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More like Dogmeat 95.

Posted by on November 17, 2002

I saw my first Dogme 95 film last night, Italian for Beginners. Dogme 95 is a group of directors who have made a series of promises known as the vow of chastity about the films they make.

I heard about Dogme 95 three or four years ago, but I never had any interest in watching their films. Their manifesto is extremely unappealing in the way that only German ideas can be. (I myself am slightly German, so I feel justified in condemning the whole nation.) (Slightly German: band name?) Their central problem with modern films seems to be that these films are rife with false elements (i.e. false lighting, sound work, scenes shot in times other than the present, etc.) and therefore can’t be expected to impart a true idea or emotion to the audience. They solve this problem by requiring that their films be shot only in real locations, with natural light, and handheld cameras, and so on. Basically they’re coming as close as possible to shooting real life without just going around filming ordinary people.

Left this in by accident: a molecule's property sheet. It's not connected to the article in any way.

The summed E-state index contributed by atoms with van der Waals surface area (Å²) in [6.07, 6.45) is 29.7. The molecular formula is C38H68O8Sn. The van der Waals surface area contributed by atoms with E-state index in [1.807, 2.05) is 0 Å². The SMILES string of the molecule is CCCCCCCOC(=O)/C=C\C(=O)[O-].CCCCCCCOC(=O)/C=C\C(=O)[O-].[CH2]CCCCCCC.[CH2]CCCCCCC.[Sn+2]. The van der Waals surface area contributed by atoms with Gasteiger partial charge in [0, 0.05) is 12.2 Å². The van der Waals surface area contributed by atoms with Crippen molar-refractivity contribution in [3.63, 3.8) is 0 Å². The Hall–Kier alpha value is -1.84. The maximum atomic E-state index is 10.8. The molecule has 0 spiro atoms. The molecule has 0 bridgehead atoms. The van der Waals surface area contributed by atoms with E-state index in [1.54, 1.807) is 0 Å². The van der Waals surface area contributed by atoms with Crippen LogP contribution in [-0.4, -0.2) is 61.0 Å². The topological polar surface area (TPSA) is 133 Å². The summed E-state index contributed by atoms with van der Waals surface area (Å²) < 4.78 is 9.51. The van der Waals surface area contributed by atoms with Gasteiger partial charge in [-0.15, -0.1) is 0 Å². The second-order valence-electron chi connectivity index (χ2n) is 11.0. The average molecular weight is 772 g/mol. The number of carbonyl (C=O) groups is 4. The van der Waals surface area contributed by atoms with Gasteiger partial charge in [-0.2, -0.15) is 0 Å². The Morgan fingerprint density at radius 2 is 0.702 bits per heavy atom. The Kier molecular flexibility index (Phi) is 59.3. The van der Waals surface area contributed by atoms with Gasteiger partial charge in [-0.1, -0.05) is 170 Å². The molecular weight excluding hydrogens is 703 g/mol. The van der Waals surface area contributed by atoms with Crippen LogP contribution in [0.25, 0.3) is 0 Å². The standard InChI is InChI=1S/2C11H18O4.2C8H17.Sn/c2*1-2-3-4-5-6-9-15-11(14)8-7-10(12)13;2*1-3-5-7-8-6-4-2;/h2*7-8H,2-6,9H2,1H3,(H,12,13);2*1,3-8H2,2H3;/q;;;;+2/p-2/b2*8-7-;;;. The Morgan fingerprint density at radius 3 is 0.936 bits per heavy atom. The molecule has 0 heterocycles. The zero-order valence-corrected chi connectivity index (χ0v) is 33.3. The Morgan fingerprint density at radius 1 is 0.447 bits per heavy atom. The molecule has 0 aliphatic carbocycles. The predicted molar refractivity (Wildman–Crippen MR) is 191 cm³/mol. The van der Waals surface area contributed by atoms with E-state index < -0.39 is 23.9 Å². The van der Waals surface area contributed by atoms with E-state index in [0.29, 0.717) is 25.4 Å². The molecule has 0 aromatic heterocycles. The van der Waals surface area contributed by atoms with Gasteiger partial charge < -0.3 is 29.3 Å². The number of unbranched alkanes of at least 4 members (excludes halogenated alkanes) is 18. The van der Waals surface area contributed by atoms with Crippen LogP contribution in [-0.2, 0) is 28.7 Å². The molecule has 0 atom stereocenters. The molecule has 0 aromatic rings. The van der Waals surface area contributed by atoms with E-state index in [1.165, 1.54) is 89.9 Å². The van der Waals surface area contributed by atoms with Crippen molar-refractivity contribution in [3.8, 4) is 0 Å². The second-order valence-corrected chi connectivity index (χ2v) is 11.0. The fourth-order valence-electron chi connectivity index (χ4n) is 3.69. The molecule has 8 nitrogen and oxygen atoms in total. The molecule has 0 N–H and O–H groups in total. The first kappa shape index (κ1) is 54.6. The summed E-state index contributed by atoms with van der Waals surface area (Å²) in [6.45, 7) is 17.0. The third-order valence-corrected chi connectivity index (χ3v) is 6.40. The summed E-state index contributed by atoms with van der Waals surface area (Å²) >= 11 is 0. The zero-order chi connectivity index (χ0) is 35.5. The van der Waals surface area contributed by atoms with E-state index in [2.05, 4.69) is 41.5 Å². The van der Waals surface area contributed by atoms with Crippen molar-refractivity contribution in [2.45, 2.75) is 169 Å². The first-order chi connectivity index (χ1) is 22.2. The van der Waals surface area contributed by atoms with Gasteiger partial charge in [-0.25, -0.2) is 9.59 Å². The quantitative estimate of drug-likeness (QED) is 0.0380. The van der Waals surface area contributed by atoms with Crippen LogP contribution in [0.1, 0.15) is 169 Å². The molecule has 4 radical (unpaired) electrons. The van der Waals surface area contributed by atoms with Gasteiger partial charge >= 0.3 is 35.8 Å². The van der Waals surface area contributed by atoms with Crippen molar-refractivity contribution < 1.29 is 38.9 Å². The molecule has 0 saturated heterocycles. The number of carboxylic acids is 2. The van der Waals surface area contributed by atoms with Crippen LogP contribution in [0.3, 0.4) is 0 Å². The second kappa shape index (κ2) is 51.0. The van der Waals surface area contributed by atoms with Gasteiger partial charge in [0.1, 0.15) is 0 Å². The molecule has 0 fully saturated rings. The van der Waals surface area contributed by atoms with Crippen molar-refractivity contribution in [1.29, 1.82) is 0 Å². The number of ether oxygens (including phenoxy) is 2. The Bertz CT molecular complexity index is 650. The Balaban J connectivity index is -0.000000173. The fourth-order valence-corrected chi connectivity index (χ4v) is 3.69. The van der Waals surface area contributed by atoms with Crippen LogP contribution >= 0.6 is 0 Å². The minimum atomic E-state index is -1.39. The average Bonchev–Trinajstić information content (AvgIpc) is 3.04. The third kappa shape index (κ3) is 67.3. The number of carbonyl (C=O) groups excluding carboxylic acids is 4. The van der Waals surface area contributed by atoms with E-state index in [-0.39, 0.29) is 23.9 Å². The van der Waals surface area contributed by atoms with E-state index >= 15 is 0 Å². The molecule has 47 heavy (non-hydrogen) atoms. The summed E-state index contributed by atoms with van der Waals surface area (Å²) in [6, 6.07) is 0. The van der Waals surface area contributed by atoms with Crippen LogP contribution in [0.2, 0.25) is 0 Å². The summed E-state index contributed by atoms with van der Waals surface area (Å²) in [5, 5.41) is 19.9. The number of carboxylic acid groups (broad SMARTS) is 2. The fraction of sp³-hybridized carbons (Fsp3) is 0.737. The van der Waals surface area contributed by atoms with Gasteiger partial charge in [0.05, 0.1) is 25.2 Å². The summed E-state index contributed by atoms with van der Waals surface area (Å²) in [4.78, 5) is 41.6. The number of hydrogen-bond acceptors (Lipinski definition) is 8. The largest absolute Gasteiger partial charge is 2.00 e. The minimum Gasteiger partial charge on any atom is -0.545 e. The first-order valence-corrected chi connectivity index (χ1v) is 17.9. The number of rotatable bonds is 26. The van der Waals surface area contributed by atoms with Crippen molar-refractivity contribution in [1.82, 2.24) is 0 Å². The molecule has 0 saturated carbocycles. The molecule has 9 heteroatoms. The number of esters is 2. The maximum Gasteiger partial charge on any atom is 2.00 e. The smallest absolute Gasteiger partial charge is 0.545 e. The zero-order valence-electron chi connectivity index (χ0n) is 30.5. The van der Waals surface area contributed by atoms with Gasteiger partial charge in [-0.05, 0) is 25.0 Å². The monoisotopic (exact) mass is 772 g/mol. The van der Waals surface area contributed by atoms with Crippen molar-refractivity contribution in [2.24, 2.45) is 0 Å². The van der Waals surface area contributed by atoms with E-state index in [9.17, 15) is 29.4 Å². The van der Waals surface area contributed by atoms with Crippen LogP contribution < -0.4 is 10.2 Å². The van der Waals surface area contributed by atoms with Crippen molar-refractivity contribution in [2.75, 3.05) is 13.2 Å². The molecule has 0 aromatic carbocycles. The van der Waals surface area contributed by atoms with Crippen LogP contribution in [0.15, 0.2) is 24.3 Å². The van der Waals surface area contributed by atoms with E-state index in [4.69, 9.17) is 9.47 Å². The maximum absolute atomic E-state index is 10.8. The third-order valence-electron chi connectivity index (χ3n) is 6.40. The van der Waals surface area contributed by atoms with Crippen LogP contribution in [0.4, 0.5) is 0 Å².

Because Frahm introduced me to this philosophy I expected the films to be pretentious, but Italian was amazingly accessible. It’s a very good film. Unfortunately, I found that the handheld cameras and use of video distracted me from the script and acting which were the film’s strengths. In fact the only thing I approve of about Dogme 95 is the lack of a soundtrack or score. I have always resented filmmakers who use sweeping violins or bass lines to manipulate my emotions when the acting or script isn’t enough to convince me.

Wait, I do approve of one other thing.

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